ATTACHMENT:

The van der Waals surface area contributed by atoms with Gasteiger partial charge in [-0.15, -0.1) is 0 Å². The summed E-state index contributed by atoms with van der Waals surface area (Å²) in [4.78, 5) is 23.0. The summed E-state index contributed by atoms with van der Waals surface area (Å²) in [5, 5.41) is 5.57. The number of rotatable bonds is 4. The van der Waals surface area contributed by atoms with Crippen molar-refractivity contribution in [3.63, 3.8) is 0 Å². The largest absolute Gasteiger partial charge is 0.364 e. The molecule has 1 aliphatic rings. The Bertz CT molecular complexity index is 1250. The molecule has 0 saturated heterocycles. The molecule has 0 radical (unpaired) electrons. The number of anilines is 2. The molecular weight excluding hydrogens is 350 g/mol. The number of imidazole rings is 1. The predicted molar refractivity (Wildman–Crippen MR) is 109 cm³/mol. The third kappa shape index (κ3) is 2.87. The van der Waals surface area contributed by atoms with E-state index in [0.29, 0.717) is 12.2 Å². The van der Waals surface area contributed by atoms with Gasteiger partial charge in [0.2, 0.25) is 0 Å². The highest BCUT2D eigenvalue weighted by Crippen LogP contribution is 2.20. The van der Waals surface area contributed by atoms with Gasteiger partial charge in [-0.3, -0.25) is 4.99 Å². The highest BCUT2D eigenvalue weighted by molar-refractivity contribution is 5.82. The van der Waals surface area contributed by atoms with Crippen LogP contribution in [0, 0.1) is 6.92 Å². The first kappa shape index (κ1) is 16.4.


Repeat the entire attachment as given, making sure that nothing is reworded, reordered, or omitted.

The van der Waals surface area contributed by atoms with Gasteiger partial charge in [-0.15, -0.1) is 0 Å². The summed E-state index contributed by atoms with van der Waals surface area (Å²) in [4.78, 5) is 23.0. The summed E-state index contributed by atoms with van der Waals surface area (Å²) in [5, 5.41) is 5.57. The number of rotatable bonds is 4. The van der Waals surface area contributed by atoms with Crippen molar-refractivity contribution in [3.63, 3.8) is 0 Å². The largest absolute Gasteiger partial charge is 0.364 e. The molecule has 1 aliphatic rings. The Bertz CT molecular complexity index is 1250. The molecule has 0 saturated heterocycles. The molecule has 0 radical (unpaired) electrons. The number of anilines is 2. The molecular weight excluding hydrogens is 350 g/mol. The number of imidazole rings is 1. The predicted molar refractivity (Wildman–Crippen MR) is 109 cm³/mol. The third kappa shape index (κ3) is 2.87. The van der Waals surface area contributed by atoms with E-state index in [0.29, 0.717) is 12.2 Å². The van der Waals surface area contributed by atoms with Gasteiger partial charge in [0.2, 0.25) is 0 Å². The highest BCUT2D eigenvalue weighted by Crippen LogP contribution is 2.20. The van der Waals surface area contributed by atoms with Gasteiger partial charge in [-0.3, -0.25) is 4.99 Å². The highest BCUT2D eigenvalue weighted by molar-refractivity contribution is 5.82. The van der Waals surface area contributed by atoms with Crippen LogP contribution in [0, 0.1) is 6.92 Å². The first kappa shape index (κ1) is 16.4.